A vulnerability in the way Android handles Wi-Fi Direct connections leads to rebooting the device when searching for peers to connect to, which can be anything from other phones, cameras, gaming devices, computers, or printers.The Wi-Fi Direct technology allows devices capable of wireless connection to establish communication directly, without the need to join a local network.
Security company insisted on proper coordination for a fixThe vulnerability allows an attacker to send a specially crafted 802.11 Probe Response frame to the device and crashes it due to an unhandled exception occurring on the WiFi monitoring class.
Core Security discovered the flaw (CVE-2014-0997) through its CoreLabs team, and reported it to Google back in September 2014. The vendor acknowledged it but classified the glitch as having low severity, with no timeline for a fix being provided.
The same answer was received by Core Security each time they contacted the Android security team to inform of a timeframe for rolling out a fix. The last reply of this kind was received on January 20, meaning that there is no patch for the time being. On Monday, the security company made their findings public.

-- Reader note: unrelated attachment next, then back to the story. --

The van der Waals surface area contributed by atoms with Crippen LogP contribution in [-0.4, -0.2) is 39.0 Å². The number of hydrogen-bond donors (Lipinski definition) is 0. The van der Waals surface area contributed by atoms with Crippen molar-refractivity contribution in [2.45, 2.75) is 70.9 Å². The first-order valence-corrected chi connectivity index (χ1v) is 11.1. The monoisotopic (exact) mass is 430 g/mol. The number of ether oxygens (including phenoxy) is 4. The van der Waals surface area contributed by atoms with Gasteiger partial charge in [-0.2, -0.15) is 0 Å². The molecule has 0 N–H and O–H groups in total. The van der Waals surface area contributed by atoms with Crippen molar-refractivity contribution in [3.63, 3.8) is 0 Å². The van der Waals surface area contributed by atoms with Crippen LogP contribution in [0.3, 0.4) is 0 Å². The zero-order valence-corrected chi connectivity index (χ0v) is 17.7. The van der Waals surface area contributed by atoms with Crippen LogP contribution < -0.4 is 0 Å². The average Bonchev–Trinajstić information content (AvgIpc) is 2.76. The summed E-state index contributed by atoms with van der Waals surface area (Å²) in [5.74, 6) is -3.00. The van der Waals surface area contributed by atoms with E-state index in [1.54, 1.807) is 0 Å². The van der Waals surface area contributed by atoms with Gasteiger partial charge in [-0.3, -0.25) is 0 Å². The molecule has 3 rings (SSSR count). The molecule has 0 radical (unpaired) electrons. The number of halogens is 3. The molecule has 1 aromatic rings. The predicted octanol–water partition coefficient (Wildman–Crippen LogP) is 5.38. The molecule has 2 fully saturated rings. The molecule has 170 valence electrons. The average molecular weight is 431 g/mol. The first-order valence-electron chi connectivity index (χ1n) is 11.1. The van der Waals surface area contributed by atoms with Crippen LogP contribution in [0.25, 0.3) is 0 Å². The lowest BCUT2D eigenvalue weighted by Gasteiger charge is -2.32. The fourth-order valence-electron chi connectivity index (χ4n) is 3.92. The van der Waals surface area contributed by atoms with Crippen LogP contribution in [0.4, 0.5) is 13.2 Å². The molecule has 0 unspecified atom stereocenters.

The security company created a proof-of-concept to demonstrate the validity of the results obtained during their research.
According to the technical details of the vulnerability, some Android devices can be induced a denial-of-service condition if they receive a malformed wpa_supplicant event, which makes available the interface between the wireless driver and the Android platform framework.
Google is not in a hurry to eliminate the problemThe relaxed stance from the Android security team regarding the issue may be on account of the fact that denial-of-service condition occurs only for a short period of time, when scanning for peers.
More than this, the result is not severe in nature as it consists in rebooting the device. There is no risk of data exfiltration or an attack that could lead to this, which would make it unappealing to a threat actor. On the other hand, a patch should be provided regardless, in order to mitigate any potential future risks.
Core Security says that the issue was not detected on Android 5.0.1 and above, and among the devices affected they found Nexus 5 and 4 running version 4.4.4 of the mobile operating system, LG D806 and Samsung SM-T310 with Android 4.2.2, and Motorola RAZR HD with build 4.1.2 of the OS.
For the time being, mitigation consists in refraining from using Wi-Fi Direct or updating to a non-vulnerable version of Android.